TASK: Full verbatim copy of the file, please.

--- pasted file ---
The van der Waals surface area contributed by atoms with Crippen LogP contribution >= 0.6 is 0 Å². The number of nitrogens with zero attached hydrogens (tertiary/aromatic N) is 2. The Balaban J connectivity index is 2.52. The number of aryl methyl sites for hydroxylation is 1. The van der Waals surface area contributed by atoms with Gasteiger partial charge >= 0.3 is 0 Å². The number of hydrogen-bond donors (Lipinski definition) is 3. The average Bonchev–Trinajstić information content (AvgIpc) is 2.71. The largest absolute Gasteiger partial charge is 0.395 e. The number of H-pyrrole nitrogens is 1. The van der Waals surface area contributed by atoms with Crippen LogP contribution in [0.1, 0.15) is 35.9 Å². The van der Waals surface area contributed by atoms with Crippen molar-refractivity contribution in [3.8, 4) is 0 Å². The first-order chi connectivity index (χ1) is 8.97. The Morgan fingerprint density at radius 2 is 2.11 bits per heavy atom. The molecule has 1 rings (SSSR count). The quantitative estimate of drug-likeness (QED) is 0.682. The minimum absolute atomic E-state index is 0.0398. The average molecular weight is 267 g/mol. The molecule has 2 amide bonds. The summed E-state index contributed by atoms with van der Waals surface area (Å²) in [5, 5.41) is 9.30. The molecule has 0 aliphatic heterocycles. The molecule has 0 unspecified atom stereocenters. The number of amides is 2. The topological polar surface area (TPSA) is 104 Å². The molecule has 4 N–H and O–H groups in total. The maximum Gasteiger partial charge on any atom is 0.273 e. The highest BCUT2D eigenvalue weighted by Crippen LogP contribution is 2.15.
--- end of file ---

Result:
The van der Waals surface area contributed by atoms with Crippen LogP contribution >= 0.6 is 0 Å². The number of nitrogens with zero attached hydrogens (tertiary/aromatic N) is 2. The Balaban J connectivity index is 2.52. The number of aryl methyl sites for hydroxylation is 1. The van der Waals surface area contributed by atoms with Gasteiger partial charge >= 0.3 is 0 Å². The number of hydrogen-bond donors (Lipinski definition) is 3. The average Bonchev–Trinajstić information content (AvgIpc) is 2.71. The largest absolute Gasteiger partial charge is 0.395 e. The number of H-pyrrole nitrogens is 1. The van der Waals surface area contributed by atoms with Crippen LogP contribution in [0.1, 0.15) is 35.9 Å². The van der Waals surface area contributed by atoms with Crippen molar-refractivity contribution in [3.8, 4) is 0 Å². The first-order chi connectivity index (χ1) is 8.97. The Morgan fingerprint density at radius 2 is 2.11 bits per heavy atom. The molecule has 1 rings (SSSR count). The quantitative estimate of drug-likeness (QED) is 0.682. The minimum absolute atomic E-state index is 0.0398. The average molecular weight is 267 g/mol. The molecule has 2 amide bonds. The summed E-state index contributed by atoms with van der Waals surface area (Å²) in [5, 5.41) is 9.30. The molecule has 0 aliphatic heterocycles. The molecule has 0 unspecified atom stereocenters. The number of amides is 2. The topological polar surface area (TPSA) is 104 Å². The molecule has 4 N–H and O–H groups in total. The maximum Gasteiger partial charge on any atom is 0.273 e. The highest BCUT2D eigenvalue weighted by Crippen LogP contribution is 2.15.